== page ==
From Bruce Siberts, in Walker D. Wyman, ed., Nothing But Prairie and Sky: Life on the Dakota Range in the Early Days (Norman: University of Oklahoma Press, 1954), pp. 5-6—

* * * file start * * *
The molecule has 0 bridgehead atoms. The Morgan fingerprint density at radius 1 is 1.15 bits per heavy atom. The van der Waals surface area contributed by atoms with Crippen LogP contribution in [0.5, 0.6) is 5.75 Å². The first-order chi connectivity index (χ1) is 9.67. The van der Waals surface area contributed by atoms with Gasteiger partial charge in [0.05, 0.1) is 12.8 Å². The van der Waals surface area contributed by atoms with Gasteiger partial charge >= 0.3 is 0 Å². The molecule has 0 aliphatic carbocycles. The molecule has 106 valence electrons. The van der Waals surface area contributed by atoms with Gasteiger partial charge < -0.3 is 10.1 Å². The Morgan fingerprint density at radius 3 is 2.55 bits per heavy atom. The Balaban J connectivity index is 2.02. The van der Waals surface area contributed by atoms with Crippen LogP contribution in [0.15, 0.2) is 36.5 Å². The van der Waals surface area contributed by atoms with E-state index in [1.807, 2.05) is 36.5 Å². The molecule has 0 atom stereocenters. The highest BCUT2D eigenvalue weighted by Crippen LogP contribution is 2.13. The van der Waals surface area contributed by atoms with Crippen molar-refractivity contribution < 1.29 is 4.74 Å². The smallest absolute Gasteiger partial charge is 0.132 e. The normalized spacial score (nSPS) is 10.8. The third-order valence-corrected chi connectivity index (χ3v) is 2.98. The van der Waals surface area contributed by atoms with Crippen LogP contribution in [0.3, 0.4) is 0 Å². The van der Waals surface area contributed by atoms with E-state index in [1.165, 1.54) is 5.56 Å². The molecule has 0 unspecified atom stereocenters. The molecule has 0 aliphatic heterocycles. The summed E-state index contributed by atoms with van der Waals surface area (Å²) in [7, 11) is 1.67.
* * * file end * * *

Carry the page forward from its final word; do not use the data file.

Our family were strict Methodists, attended church regular, and none of them ever got drunk, chewed or smoked tobacco, or used bad language. Only Uncle Ed, who bought cattle and hogs for the Chicago market, was different. He chewed tobacco, was suspected of drinking beer once, and had the reputation of seeing a show in Chicago called The Black Crook, in which women wore tights. As Uncle Ed and Mr. Crum, a neighbor, were the only Methodists who used tobacco, except on the sly, it was urged that they be expelled from the church. But in looking over the records, it was learned that they were the best in paying money for the support of the church so they were allowed to remain in good standing. However, the minister preached a good sermon on the evils of tobacco, saying, "There you sit with hell juice running out of your mouths," and on in that line for two hours. Uncle Ed said that the preacher could kiss his foot and go to hell. Only he didn't say foot.